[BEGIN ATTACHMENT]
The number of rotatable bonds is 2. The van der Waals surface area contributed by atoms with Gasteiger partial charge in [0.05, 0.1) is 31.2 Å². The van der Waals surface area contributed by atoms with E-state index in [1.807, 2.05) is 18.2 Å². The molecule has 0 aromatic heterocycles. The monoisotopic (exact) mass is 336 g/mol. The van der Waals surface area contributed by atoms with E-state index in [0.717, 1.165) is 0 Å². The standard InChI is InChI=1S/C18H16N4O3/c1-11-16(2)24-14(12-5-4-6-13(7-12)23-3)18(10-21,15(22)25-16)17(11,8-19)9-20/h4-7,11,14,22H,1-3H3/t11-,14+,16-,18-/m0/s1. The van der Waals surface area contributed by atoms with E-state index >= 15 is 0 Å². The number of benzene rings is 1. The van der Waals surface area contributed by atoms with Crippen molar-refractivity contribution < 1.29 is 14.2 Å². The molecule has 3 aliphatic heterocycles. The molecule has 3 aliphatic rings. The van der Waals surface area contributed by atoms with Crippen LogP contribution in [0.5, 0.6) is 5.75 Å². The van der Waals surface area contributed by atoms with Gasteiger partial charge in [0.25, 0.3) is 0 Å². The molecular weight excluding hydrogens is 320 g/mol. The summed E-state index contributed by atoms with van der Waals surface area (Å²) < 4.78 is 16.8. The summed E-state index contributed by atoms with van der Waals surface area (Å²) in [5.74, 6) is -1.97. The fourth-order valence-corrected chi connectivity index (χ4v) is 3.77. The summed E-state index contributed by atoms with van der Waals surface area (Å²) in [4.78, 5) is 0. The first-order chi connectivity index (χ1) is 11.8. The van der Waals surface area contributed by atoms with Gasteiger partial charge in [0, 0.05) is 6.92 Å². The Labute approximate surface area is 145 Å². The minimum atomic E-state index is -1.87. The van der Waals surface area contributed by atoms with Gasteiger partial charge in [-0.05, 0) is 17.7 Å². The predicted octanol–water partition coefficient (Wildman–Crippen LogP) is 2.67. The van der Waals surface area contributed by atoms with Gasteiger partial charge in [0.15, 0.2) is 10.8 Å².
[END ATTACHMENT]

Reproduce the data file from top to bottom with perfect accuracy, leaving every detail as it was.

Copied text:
The number of rotatable bonds is 2. The van der Waals surface area contributed by atoms with Gasteiger partial charge in [0.05, 0.1) is 31.2 Å². The van der Waals surface area contributed by atoms with E-state index in [1.807, 2.05) is 18.2 Å². The molecule has 0 aromatic heterocycles. The monoisotopic (exact) mass is 336 g/mol. The van der Waals surface area contributed by atoms with E-state index in [0.717, 1.165) is 0 Å². The standard InChI is InChI=1S/C18H16N4O3/c1-11-16(2)24-14(12-5-4-6-13(7-12)23-3)18(10-21,15(22)25-16)17(11,8-19)9-20/h4-7,11,14,22H,1-3H3/t11-,14+,16-,18-/m0/s1. The van der Waals surface area contributed by atoms with E-state index >= 15 is 0 Å². The number of benzene rings is 1. The van der Waals surface area contributed by atoms with Crippen molar-refractivity contribution < 1.29 is 14.2 Å². The molecule has 3 aliphatic heterocycles. The molecule has 3 aliphatic rings. The van der Waals surface area contributed by atoms with Crippen LogP contribution in [0.5, 0.6) is 5.75 Å². The van der Waals surface area contributed by atoms with Gasteiger partial charge in [0.25, 0.3) is 0 Å². The molecular weight excluding hydrogens is 320 g/mol. The summed E-state index contributed by atoms with van der Waals surface area (Å²) < 4.78 is 16.8. The summed E-state index contributed by atoms with van der Waals surface area (Å²) in [5.74, 6) is -1.97. The fourth-order valence-corrected chi connectivity index (χ4v) is 3.77. The summed E-state index contributed by atoms with van der Waals surface area (Å²) in [4.78, 5) is 0. The first-order chi connectivity index (χ1) is 11.8. The van der Waals surface area contributed by atoms with Gasteiger partial charge in [0, 0.05) is 6.92 Å². The Labute approximate surface area is 145 Å². The minimum atomic E-state index is -1.87. The van der Waals surface area contributed by atoms with Gasteiger partial charge in [-0.05, 0) is 17.7 Å². The predicted octanol–water partition coefficient (Wildman–Crippen LogP) is 2.67. The van der Waals surface area contributed by atoms with Gasteiger partial charge in [0.15, 0.2) is 10.8 Å².